Saturday, September 15, 2007

Barry Lane Beyerstein

On warm early July afternoon, fresh off a job interview, I found myself sitting on the train back home, starting out into places I’ve seen in the past and on a whim decided to take a detour ‘up the hill’ to my old alma matter to pick up a reference letter which had been waiting for me for some months.

Up on campus, I retraced my routes that I took daily as a student a few years back. Much has remained unchanged, from the overflowing fountain to the smell in the air— a kind crisp mountain air mixed with the smell of people, greasy food, coffee and the distinct odour of cigarette smoke. Now fully responsible for my own destiny, I can’t help but feel a sense of loss for a more carefree time in my life

But I digress. As I neared end of my tour and walked up to the bus loop to catch the bus, I casually reached for the student newspaper. Flipping through it, the headline “Psychology Department suffers loss’ immediately jumped out. As I read on, my worst fears were confirmed. The article explained that popular psychology professor Barry Beyerstein had passed away on June 25th while working in his office.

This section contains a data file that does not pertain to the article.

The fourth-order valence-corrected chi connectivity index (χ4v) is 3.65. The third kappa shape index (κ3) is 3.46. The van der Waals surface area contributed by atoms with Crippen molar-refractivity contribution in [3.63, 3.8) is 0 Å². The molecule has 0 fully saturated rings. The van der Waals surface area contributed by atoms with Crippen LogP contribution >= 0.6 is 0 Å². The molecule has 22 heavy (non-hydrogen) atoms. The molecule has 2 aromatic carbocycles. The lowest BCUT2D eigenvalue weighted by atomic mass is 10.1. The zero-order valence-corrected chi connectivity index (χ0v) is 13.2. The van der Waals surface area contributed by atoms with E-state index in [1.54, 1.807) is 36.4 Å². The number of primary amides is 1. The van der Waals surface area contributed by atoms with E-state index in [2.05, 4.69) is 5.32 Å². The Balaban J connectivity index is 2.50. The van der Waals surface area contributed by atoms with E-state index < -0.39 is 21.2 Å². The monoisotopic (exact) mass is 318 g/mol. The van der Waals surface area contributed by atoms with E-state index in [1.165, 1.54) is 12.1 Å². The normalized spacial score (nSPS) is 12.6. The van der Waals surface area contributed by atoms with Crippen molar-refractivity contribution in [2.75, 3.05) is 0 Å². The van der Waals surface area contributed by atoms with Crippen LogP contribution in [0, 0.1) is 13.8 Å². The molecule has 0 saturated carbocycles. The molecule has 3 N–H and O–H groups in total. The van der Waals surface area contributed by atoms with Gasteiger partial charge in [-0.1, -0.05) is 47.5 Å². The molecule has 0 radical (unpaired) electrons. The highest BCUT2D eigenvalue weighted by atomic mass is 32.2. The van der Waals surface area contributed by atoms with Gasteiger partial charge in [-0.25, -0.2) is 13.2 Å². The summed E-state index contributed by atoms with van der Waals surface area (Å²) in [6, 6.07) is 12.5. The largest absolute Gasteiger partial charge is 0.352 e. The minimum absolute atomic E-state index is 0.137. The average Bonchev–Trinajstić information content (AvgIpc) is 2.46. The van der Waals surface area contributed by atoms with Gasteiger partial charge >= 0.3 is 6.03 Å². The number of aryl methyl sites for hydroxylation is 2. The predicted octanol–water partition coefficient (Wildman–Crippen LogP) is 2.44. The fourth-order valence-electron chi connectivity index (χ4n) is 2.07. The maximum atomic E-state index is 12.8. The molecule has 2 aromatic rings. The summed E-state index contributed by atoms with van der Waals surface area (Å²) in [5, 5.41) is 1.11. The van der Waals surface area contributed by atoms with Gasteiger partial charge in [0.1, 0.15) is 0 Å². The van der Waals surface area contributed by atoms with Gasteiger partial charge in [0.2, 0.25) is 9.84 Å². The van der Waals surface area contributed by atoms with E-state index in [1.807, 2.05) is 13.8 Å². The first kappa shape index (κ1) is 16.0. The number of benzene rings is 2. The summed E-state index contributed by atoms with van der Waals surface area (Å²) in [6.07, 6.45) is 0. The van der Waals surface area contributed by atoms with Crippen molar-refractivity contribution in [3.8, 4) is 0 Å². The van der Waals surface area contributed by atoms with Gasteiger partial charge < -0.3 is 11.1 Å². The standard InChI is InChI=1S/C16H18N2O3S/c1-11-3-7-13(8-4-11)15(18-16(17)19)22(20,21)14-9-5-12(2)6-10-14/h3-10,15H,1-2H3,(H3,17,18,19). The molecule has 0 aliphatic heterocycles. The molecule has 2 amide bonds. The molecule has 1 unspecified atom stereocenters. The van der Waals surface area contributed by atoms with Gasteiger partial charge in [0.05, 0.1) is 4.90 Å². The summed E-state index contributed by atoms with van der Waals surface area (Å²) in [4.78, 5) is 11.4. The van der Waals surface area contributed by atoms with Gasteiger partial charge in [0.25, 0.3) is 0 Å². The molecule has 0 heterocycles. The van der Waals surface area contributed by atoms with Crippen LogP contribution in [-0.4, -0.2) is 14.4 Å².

Professor Beyerstein came along at a time in my life when I was searching for meaning and direction. After completing my first semester in university as a film student and feeling unfulfilled, I had taken time off to reassess my goals. Upon my returning to university, I took a class with Professor Beyerstein as part of my lower level credit requirements. That semester marked the beginning of that charmed time I had as a student, the beginning of my academic career in earnest, not as a film student but as an aspiring business major.